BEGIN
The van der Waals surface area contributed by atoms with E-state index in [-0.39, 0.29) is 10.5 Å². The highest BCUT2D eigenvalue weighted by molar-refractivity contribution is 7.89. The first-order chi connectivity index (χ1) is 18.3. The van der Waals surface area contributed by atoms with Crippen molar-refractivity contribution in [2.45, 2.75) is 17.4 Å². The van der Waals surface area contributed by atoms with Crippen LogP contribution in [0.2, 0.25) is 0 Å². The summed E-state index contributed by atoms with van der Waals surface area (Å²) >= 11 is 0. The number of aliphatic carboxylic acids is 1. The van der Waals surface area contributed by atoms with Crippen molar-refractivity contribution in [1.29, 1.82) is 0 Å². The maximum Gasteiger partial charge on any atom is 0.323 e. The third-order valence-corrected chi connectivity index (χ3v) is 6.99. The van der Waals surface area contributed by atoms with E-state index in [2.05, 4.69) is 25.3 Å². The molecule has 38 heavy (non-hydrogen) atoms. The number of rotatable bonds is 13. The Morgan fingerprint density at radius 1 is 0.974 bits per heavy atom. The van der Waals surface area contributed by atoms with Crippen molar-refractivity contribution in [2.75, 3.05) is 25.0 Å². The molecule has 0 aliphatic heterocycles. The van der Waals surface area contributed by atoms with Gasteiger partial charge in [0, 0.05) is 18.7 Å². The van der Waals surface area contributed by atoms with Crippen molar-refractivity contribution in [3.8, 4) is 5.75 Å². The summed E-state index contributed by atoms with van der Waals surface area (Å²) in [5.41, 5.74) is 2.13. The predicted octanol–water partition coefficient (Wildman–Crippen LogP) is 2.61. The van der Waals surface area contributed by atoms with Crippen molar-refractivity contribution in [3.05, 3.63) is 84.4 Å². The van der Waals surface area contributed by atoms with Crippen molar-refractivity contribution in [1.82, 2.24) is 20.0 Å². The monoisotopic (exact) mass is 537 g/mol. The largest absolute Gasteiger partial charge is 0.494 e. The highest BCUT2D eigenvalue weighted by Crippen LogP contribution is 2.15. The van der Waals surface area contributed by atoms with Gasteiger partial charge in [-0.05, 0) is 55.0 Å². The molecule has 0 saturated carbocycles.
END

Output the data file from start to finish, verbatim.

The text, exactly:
The van der Waals surface area contributed by atoms with E-state index in [-0.39, 0.29) is 10.5 Å². The highest BCUT2D eigenvalue weighted by molar-refractivity contribution is 7.89. The first-order chi connectivity index (χ1) is 18.3. The van der Waals surface area contributed by atoms with Crippen molar-refractivity contribution in [2.45, 2.75) is 17.4 Å². The van der Waals surface area contributed by atoms with Crippen LogP contribution in [0.2, 0.25) is 0 Å². The summed E-state index contributed by atoms with van der Waals surface area (Å²) >= 11 is 0. The number of aliphatic carboxylic acids is 1. The van der Waals surface area contributed by atoms with Crippen molar-refractivity contribution in [1.29, 1.82) is 0 Å². The maximum Gasteiger partial charge on any atom is 0.323 e. The third-order valence-corrected chi connectivity index (χ3v) is 6.99. The van der Waals surface area contributed by atoms with E-state index in [2.05, 4.69) is 25.3 Å². The molecule has 38 heavy (non-hydrogen) atoms. The number of rotatable bonds is 13. The Morgan fingerprint density at radius 1 is 0.974 bits per heavy atom. The van der Waals surface area contributed by atoms with Crippen molar-refractivity contribution in [2.75, 3.05) is 25.0 Å². The molecule has 0 aliphatic heterocycles. The van der Waals surface area contributed by atoms with Gasteiger partial charge in [0, 0.05) is 18.7 Å². The van der Waals surface area contributed by atoms with Crippen molar-refractivity contribution in [3.8, 4) is 5.75 Å². The summed E-state index contributed by atoms with van der Waals surface area (Å²) in [5.41, 5.74) is 2.13. The predicted octanol–water partition coefficient (Wildman–Crippen LogP) is 2.61. The van der Waals surface area contributed by atoms with Crippen molar-refractivity contribution in [3.05, 3.63) is 84.4 Å². The van der Waals surface area contributed by atoms with Crippen molar-refractivity contribution in [1.82, 2.24) is 20.0 Å². The monoisotopic (exact) mass is 537 g/mol. The largest absolute Gasteiger partial charge is 0.494 e. The highest BCUT2D eigenvalue weighted by Crippen LogP contribution is 2.15. The van der Waals surface area contributed by atoms with Gasteiger partial charge in [-0.05, 0) is 55.0 Å². The molecule has 0 saturated carbocycles.